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4.12 Evaluation Expressions

data[i++] *= 2; data[i++] = data[i++] * 2;

4.12 Evaluation Expressions

Like many interpreted languages, JavaScript has the ability to interpret strings of Java-Script source code, evaluating them to produce a value. JavaScript does this with the global function eval():

eval("3+2") // => 5

Dynamic evaluation of strings of source code is a powerful language feature that is almost never necessary in practice. If you find yourself using eval(), you should think carefully about whether you really need to use it.

The subsections below explain the basic use of eval() and then explain two restricted versions of it that have less impact on the optimizer.

Is eval() a Function or an Operator?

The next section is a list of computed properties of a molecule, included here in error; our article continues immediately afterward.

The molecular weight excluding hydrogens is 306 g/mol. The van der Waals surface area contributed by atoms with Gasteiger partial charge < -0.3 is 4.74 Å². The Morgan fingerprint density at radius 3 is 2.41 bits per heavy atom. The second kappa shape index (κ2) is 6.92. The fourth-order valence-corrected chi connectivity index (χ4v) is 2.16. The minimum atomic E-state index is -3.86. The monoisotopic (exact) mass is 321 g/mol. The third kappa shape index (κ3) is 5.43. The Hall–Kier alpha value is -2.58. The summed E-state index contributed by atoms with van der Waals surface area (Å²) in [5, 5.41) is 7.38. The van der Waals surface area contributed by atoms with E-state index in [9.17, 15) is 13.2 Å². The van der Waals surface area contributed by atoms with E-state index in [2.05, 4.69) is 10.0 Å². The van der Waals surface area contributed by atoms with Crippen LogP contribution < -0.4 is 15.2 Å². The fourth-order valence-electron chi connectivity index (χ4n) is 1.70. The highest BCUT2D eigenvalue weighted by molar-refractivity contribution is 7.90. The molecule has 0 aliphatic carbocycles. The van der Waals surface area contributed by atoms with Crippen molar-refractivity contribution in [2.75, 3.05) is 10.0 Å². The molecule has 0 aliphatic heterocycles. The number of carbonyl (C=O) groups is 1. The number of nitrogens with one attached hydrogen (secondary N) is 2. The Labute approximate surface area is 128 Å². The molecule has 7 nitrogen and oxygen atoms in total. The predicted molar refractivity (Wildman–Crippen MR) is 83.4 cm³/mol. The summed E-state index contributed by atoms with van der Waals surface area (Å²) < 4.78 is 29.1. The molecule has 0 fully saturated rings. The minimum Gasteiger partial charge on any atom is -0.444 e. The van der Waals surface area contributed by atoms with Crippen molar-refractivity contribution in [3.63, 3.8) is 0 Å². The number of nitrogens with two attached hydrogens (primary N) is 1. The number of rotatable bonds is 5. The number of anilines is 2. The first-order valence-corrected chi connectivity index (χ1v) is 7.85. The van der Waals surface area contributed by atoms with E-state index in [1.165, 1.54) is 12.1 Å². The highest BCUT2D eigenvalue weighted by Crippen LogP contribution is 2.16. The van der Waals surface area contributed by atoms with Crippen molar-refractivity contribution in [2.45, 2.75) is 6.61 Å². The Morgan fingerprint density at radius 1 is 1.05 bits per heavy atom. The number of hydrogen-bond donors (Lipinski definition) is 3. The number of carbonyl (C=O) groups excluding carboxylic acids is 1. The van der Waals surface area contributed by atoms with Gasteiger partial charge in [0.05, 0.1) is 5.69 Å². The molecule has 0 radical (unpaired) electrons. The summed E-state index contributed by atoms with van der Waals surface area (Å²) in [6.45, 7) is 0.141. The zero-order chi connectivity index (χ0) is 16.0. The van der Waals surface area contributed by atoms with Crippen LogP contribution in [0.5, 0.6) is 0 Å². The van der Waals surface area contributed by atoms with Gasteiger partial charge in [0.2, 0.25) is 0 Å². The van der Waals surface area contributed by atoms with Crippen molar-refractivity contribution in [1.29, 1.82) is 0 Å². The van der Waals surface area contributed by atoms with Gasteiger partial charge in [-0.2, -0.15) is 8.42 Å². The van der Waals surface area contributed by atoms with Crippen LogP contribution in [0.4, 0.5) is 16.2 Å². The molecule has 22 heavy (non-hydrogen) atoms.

eval() is a function, but it is included in this chapter on expressions because it really should have been an operator. The earliest versions of the language defined an eval() function, and ever since then language designers and interpreter writers have been placing restrictions on it that make it more and more operator-like. Modern JavaScript interpreters perform a lot of code analysis and optimization. The problem with eval() is that the code it evaluates is, in general, unanalyzable. Generally speaking, if a function calls eval(), the interpreter cannot optimize that function. The problem with defining eval() as a function is that it can be given other names:

var f = eval; var g = f;

4.12 Evaluation Expressions | 79

If this is allowed, then the interpreter can’t safely optimize any function that calls g(). This issue could have been avoided if evalwas an operator (and a reserved word). We’ll learn below (in §4.12.2 and §4.12.3 ) about restrictions placed on eval() to make it more operator-like.

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